UDIA Victoria, in partnership with RPM Group, has released the latest quarterly URBAN IQ research publication.
The research provides data, research and analysis to help our members understand the conditions in which we are operating.
Read the full Urban IQ Q4 here
Summary of Key Findings
- Gross Domestic Product
Despite rapidly rising interest rates, declining real wages and weak sentiment, national GDP still increased by 0.5% in Q4 2022.
- Household Savings Ratio
The household savings rate fell to just 4.5% in Q4. This is the lowest point since 2008, coinciding with the last cash rate peak of 7.25% and borrowing rates above 9%.
- Household Consumption
Consumption has pivoted to non-discretionary items in response to deteriorating family finances, demonstrated by growth in food, utilities, health and education.
- Interest Rates
3.60% Cash Rate (Mar 23)
7.77% Standard Variable Rate for Owner Occupiers (Feb 23)
6.22% Discounted Variable Rate (Feb 23)
5.95% 3 Year Fixed Rate (Feb 23)
The RBA’s decision to raise the cash rate by 25 basis points in both February and March this year has resulted in the highest cash rate in more than decade. This is in response to CPI remaining high in Q4 at 7.83% on a rolling annual basis, well above the target 2-3% range.
- CPI and the New Dwelling Index
7.83% Australian CPI Q4 year on year.
1.70% CPI Index for new dwellings Q4 2022.
1.22% CPI Index for rents Q4 2022.
- Labour Markets
Indicators suggest a cooling in the labour market, with Victoria shedding 41,300 jobs across November and December. The resulting unemployment rate lifting to over 4% for the first time since April 2022.
- Wages vs. CPI
Victoria’s wage price index rose by 0.77% over the quarter, and 1.63% annually, both below their respective CPI figures resulting in real wages falling.
- Market Sentiment
After a brief rally through the Christmas and new year period, consumers returned to pessimism following further rate hikes and an elevated CPI reading in December.
- NAB Business Conditions Index
Business confidence improved after stagnating in Q4, with capacity utilisation and forward orders (a leading indicator) strengthening.
- Victorian Population
Victoria’s population increased 36,418 in Q3 2022 (latest available data), the highest increase for a three month period since Q1 2019 with students returning a primary driver.
- Active Estates
The Western Growth Corridor was the only region to experience a reduction in the number of active estates, compared to the same time last year.
- Lot Supply
Despite total active estates increasing, new lot supply during the three months to February 2023 continue to diminish.
- Lot Sales
On going weak purchaser sentiment, and seasonal holiday impacts, combined to lead to gross sales contracting to 1,829 lots over the three months to February 2023.
- Lot Price Change
Recent quarterly movements in median lot values suggests prices are stabilising, with some downward pressure coming through.
- Lot Sizes
Smaller lot sizes are becoming increasingly attractive among purchasers, used as a means to offset elevated construction costs.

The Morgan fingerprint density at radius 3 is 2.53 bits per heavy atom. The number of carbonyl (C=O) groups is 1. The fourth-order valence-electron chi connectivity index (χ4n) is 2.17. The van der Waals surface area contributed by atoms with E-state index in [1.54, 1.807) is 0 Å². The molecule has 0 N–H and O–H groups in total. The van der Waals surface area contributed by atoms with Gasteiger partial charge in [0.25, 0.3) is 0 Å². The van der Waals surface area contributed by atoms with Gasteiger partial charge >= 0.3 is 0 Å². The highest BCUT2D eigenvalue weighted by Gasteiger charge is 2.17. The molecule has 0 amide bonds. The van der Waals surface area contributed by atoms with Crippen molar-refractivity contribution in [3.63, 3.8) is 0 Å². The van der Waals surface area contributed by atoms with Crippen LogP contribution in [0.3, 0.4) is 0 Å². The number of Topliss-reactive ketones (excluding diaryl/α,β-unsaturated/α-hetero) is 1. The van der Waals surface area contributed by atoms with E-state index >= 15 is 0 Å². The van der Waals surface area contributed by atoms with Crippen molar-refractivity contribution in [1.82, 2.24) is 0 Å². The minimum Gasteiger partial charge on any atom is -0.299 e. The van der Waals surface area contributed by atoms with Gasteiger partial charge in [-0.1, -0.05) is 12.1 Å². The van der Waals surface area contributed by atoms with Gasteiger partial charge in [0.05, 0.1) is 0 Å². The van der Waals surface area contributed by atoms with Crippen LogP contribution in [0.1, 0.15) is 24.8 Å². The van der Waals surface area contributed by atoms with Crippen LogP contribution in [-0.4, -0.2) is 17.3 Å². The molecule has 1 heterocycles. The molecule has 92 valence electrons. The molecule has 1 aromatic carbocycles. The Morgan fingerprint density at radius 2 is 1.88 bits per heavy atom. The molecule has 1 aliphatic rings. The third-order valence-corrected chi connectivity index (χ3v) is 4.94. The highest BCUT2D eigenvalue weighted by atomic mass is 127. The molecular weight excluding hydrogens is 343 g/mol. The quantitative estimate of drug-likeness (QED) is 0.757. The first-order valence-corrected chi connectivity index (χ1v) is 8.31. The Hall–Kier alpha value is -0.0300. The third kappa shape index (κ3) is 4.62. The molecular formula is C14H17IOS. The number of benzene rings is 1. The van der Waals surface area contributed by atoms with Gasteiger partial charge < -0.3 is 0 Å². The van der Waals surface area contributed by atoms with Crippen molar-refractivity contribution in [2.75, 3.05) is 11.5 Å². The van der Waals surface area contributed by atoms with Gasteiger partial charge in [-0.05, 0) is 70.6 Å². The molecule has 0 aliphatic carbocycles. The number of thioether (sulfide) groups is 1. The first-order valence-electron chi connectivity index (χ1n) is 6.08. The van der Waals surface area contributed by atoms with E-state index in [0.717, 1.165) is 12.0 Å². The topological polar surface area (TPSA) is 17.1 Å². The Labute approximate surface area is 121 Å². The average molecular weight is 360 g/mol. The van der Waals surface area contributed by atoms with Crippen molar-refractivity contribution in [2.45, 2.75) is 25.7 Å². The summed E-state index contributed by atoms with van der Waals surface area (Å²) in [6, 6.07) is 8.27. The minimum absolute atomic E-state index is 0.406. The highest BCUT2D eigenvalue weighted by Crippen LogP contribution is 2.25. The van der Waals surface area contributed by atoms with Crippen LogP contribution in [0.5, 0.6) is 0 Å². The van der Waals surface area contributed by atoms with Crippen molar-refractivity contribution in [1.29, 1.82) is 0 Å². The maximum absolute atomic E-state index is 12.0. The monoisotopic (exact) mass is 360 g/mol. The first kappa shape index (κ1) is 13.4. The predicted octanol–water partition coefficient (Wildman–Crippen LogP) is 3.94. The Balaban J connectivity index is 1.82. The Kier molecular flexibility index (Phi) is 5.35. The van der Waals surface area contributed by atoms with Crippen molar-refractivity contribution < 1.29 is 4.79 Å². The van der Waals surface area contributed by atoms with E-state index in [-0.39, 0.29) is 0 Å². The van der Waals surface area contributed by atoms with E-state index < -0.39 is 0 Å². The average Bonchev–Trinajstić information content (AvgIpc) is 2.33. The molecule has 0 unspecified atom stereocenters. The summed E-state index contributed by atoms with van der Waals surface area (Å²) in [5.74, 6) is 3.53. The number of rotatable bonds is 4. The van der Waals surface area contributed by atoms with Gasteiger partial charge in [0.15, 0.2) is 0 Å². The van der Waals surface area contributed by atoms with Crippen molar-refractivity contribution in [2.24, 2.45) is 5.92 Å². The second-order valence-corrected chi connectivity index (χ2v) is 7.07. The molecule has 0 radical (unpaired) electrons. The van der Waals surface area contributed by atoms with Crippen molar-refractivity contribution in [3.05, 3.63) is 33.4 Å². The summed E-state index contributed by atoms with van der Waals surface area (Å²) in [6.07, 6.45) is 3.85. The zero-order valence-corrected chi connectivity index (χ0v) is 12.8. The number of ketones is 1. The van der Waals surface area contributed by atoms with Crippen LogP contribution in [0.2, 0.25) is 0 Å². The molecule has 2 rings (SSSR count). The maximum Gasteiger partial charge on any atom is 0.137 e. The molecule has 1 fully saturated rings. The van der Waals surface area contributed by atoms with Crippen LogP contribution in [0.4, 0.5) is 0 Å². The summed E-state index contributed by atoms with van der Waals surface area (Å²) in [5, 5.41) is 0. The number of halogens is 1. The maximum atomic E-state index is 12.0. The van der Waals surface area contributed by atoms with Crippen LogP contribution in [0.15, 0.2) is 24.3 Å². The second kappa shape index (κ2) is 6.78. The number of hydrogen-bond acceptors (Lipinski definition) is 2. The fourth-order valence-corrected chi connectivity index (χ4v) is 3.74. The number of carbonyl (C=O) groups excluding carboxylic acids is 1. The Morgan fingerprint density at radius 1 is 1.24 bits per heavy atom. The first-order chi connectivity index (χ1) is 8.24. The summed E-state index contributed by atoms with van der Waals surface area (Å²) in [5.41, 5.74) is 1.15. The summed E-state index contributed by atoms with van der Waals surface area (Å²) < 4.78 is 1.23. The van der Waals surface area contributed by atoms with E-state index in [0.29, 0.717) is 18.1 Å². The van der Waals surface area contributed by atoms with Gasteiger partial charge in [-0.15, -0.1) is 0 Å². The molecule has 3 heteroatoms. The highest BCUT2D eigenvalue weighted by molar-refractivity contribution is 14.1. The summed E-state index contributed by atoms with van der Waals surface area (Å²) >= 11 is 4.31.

- Melbourne Residential Market
$974,000 = Median House Price.
-1.6% change from Q3 2022.
-13.4% from Q4 2021.
$627,500 = Median Unit Price.
-2.6% change from Q3 2022.
-9.1% from Q4 2021.
$382,000 = Median Lot Price.
+1.3% change from Q3 2022.
+10.7% from Q4 2021.
The relative affordability advantage of the greenfield market continues to diminish as established house prices soften.
- Victoria Building and Finance Activity
Total owner occupier loan approvals are down -25.9% vs. last quarter at a total of 24,534.
Average first home buyer loan size is up +1.7% reflecting a withdrawal of buyers who traditionally transact at the more affordable price brackets -$505,064.
- Detached Home Approvals Activity
8,939 approvals were recorded over Q4, equating to a reduction of 10.9%.
- Approvals and Commencements
16,300 dwelling approvals were recorded in Q4 2022, up 7.9% from Q3. However, on an annualised basis – this is down 1%.
Commencements are anticipated to continue moderating, but at a slower rate (around 6% per annum) through to FY2025.
- Growth Area Affordability
Historically, the common benchmark for identifying housing stress in Australia has been identified as those that allocate at least 30% of disposable household income to finance their mortgage. This ratio has been in place for decades but recently, there is a growing view that the ratio should be closer to 35% to 40% to reflect today’s market.
There are now 18 suburbs with a household income ratio between 35% and 39%, a level synonymous with the emergence of constrained affordability. This is down from 25 suburbs in Q3, with interest rate rises pushing additional suburbs into less affordable brackets.
- Re-opening of state and international borders
Net overseas migration is a key driver of economic growth. Its return will boost economic activity and alleviate staff shortages across industries.
- Tight labour market to underpin wage growth
Wage growth is on the rise – up to the low 4.0%’s.
- Melbourne’s Reputation
Melbourne’s reputation has remained in place. Students and investors are coming back.
- Consumer confidence
Now at a lower level than during the pandemic, with affordability concerns at the centre of focus.
- Ongoing conflict in Eastern Europe
May exacerbate supply chain issues, resulting in further inflationary pressures, particularly on oil.
- Further cash rate rises
RBA maintains tightening bias towards interest rates with inflation remaining well above target range 2-3%.
- Construction Costs
Although growth in construction costs is slowing, they will remain elevated and not go backwards.
The Urban IQ Property Market reports are produced for UDIA Victoria by RPM Group.
The reports provide a quarterly update on the Victorian residential market including economic activity, prices, finance, building, sentiment and affordability metrics.